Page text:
Posted by Jim Martin 14 June 2013
Ford Sync: we test out voice recognition in the 2013 Fiesta
It's 2013, but where are all the flying cars? Damn those lying 80s movies… However, one TV show did manage to predict the future because you can now talk to your car, just like Michael Knight spoke to KITT.
Well, almost. Ford has brought its Sync voice recognition system to the UK after making it available in the US several years ago. We decided to test it out on this year's Fiesta to find out whether it can help to keep you safer on the road, and if you really need it on your next car.
What is Ford Sync?
Sync is a voice-recognition system that allows you to control and use your own mobile devices in the car without taking your eyes off the road. It's a lot like Siri on the iPhone and iPad, or S-Voice on the Samsung Galaxy S3 and S4.
Using just your voice, you can make calls with a compatible Bluetooth mobile phone, control music playback on a USB device, listen to incoming text messages being read aloud (if you have a supported smartphone; the iPhone lacks the necessary Bluetooth features), and also stream music via Bluetooth from a connected phone.
You might expect that Sync would also let you control the car's own entertainment system, but oddly that's not possible. You can't tell the system to tune into a certain radio station, play a CD or adjust the volume. You can do all that easily enough via buttons on the steering wheel in a Sync-equipped vehicle, but it would have been fun to turn on the climate control to 20 degrees or wash the windscreen without lifting a finger. First-world problems, granted, but we still hope to this kind of integration in the future.
How does Sync work?
Once you've connected your phone to Sync using the usual Bluetooth pairing process, you can download your phonebook. After that, you press the voice button on the steering wheel and (assuming you're already in Phone mode, not USB or Bluetooth audio) say "Call Matt Egan".
Any music that's playing, whether from your phone, the radio or a CD will mute, and resume once the call ends. The car's microphone picks up your voice, and the other person's voice comes through the car's speakers.
Impressively, the call will automatically transfer back to your phone if you leave the car, and will route it through the car's microphone and speakers if you were already on a call when you get in the car.
Mostly, the system worked fine in our tests, recognising people's names even when there was some background noise, and even names in different languages. On the occasions when it didn't know who to call, it was simply a case of browsing the phonebook manually, tapping the Info button and listening to the system read out the name to get an idea of the pronunciation it was expecting.
You can change modes, between Phone, Bluetooth Audio and USB/iPod simply by saying those names. When streaming music via Bluetooth, there's only basic play/pause and next/previous track control.
However, when playing music via USB (you'll need to use the USB cable that came with your smartphone for this) you have much greater control. You can choose what to listen to by saying "Play album Dark Side of the Moon" or "Play artist Pink Floyd", for example.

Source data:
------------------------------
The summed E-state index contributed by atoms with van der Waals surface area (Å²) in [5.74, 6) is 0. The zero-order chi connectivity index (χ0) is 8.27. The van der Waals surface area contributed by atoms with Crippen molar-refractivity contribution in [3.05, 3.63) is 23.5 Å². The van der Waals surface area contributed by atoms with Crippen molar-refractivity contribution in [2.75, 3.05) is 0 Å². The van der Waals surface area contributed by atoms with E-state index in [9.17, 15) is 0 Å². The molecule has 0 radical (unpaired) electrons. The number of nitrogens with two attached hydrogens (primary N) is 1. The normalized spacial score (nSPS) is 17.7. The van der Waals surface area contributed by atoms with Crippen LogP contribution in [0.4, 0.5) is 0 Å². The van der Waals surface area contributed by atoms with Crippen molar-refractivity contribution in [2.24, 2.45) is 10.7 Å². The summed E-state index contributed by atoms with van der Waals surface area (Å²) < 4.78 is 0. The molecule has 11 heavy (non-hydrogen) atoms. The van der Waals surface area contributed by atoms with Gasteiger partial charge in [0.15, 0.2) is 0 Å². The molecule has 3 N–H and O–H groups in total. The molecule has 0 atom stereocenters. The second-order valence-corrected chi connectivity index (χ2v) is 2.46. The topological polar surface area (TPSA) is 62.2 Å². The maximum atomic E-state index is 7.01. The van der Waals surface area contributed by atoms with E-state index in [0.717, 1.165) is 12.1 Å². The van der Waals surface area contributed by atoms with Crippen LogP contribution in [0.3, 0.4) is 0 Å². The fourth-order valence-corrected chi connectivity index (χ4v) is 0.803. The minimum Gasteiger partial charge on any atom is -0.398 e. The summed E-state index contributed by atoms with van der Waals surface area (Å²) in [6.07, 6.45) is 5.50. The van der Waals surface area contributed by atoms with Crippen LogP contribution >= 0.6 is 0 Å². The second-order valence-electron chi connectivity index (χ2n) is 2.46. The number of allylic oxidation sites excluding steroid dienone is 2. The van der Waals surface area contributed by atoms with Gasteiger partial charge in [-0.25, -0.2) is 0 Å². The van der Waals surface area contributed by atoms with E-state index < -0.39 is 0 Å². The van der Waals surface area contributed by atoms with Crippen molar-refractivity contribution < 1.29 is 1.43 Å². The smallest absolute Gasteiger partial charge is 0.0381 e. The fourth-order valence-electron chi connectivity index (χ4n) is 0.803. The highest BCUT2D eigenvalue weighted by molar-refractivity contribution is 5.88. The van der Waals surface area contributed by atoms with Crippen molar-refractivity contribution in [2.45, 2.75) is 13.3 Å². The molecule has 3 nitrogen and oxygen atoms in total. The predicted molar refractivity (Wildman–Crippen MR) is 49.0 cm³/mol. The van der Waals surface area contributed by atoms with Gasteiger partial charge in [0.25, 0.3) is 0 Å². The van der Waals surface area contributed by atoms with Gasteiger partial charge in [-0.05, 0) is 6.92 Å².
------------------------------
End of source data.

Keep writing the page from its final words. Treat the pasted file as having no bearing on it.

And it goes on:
Your music doesn't have to be on your phone, though. You can plug in pretty much any USB drive that runs from USB power, such as flash drives and USB hard drives (note that only FAT- or FAT32-formatted drives will work). Sync supports MP3, WMA, WAV and AAC formats. If you like making playlists, then you'll want to know that it supports .ASX, .M3U, .WPL and .MTP files.
If you have a phone that supports text messaging via Bluetooth (BlackBerry and Android handsets tend to) then Sync can read out incoming messages as well.
Sync can also play music by genre or playlist and it can switch to shuffle rather than playing an album, say, in order. You can also ask, "What's Playing?"
Again, if you have a compatible phone, Sync can set up to call the emergency services on 112 should you have an accident where an airbag goes off or the fuel pump is stopped. As well as informing them that you've been involved in a crash - it will speak in the local language if you happen to be driving in another country - and can also let them know where you are (using your phone's GPS). Currently, Sync knows 19 languages.
All of these functions and more can also be controlled using buttons on the centre console.
As well as these basic, but core, commands, you can use Sync for more functions. You'll have to learn all the commands first: just as with Siri, although it's designed to mimic natural conversation, Sync can only understand you when you say words and phrases it already knows. Unlike Siri, which needs to access the internet to process what you just said to it, Sync processes your voice itself, so there's no worries about being without mobile coverage.
One thing you will need to learn is how to call a contact in your phonebook which has several numbers, for work, home and mobile, for example. You can also get Sync to read out your call history: "Call history missed" and mute the microphone during a call with "Go to privacy".
If you need to call someone who isn't in your phonebook, you can use Sync to dial a number, although chances are that you won't know this number from memory anyway.
Take the time to learn all the commands, and you can do a lot with Sync, from changing system settings to adding or deleting Bluetooth devices.
Photography by D. Tomaszewski